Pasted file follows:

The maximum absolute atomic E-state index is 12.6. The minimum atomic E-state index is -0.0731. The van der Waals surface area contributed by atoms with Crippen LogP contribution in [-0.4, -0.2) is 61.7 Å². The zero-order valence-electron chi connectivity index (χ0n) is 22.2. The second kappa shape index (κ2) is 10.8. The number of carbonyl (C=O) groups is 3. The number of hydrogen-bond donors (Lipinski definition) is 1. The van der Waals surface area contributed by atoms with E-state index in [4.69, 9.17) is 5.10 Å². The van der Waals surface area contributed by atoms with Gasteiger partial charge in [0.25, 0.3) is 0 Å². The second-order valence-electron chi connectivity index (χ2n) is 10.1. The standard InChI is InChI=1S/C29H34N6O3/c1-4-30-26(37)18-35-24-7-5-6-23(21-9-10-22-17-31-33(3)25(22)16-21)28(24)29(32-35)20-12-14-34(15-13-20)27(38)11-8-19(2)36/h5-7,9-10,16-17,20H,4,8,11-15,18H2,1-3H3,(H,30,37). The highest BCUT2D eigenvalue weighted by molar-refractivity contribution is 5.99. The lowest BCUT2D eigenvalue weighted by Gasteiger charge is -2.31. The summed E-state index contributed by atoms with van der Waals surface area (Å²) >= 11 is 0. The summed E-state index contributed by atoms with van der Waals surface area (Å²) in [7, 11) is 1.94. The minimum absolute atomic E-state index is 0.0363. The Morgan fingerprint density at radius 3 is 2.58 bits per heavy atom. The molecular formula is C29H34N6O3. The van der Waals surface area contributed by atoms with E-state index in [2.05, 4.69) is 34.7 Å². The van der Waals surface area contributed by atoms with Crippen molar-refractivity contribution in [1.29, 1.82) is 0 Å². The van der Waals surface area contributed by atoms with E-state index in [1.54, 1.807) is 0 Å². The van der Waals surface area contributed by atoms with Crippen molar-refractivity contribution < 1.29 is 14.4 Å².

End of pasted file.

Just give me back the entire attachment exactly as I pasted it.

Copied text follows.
The maximum absolute atomic E-state index is 12.6. The minimum atomic E-state index is -0.0731. The van der Waals surface area contributed by atoms with Crippen LogP contribution in [-0.4, -0.2) is 61.7 Å². The zero-order valence-electron chi connectivity index (χ0n) is 22.2. The second kappa shape index (κ2) is 10.8. The number of carbonyl (C=O) groups is 3. The number of hydrogen-bond donors (Lipinski definition) is 1. The van der Waals surface area contributed by atoms with E-state index in [4.69, 9.17) is 5.10 Å². The van der Waals surface area contributed by atoms with Gasteiger partial charge in [0.25, 0.3) is 0 Å². The second-order valence-electron chi connectivity index (χ2n) is 10.1. The standard InChI is InChI=1S/C29H34N6O3/c1-4-30-26(37)18-35-24-7-5-6-23(21-9-10-22-17-31-33(3)25(22)16-21)28(24)29(32-35)20-12-14-34(15-13-20)27(38)11-8-19(2)36/h5-7,9-10,16-17,20H,4,8,11-15,18H2,1-3H3,(H,30,37). The highest BCUT2D eigenvalue weighted by molar-refractivity contribution is 5.99. The lowest BCUT2D eigenvalue weighted by Gasteiger charge is -2.31. The summed E-state index contributed by atoms with van der Waals surface area (Å²) >= 11 is 0. The summed E-state index contributed by atoms with van der Waals surface area (Å²) in [7, 11) is 1.94. The minimum absolute atomic E-state index is 0.0363. The Morgan fingerprint density at radius 3 is 2.58 bits per heavy atom. The molecular formula is C29H34N6O3. The van der Waals surface area contributed by atoms with E-state index in [2.05, 4.69) is 34.7 Å². The van der Waals surface area contributed by atoms with Crippen molar-refractivity contribution in [1.29, 1.82) is 0 Å². The van der Waals surface area contributed by atoms with E-state index in [1.54, 1.807) is 0 Å². The van der Waals surface area contributed by atoms with Crippen molar-refractivity contribution < 1.29 is 14.4 Å².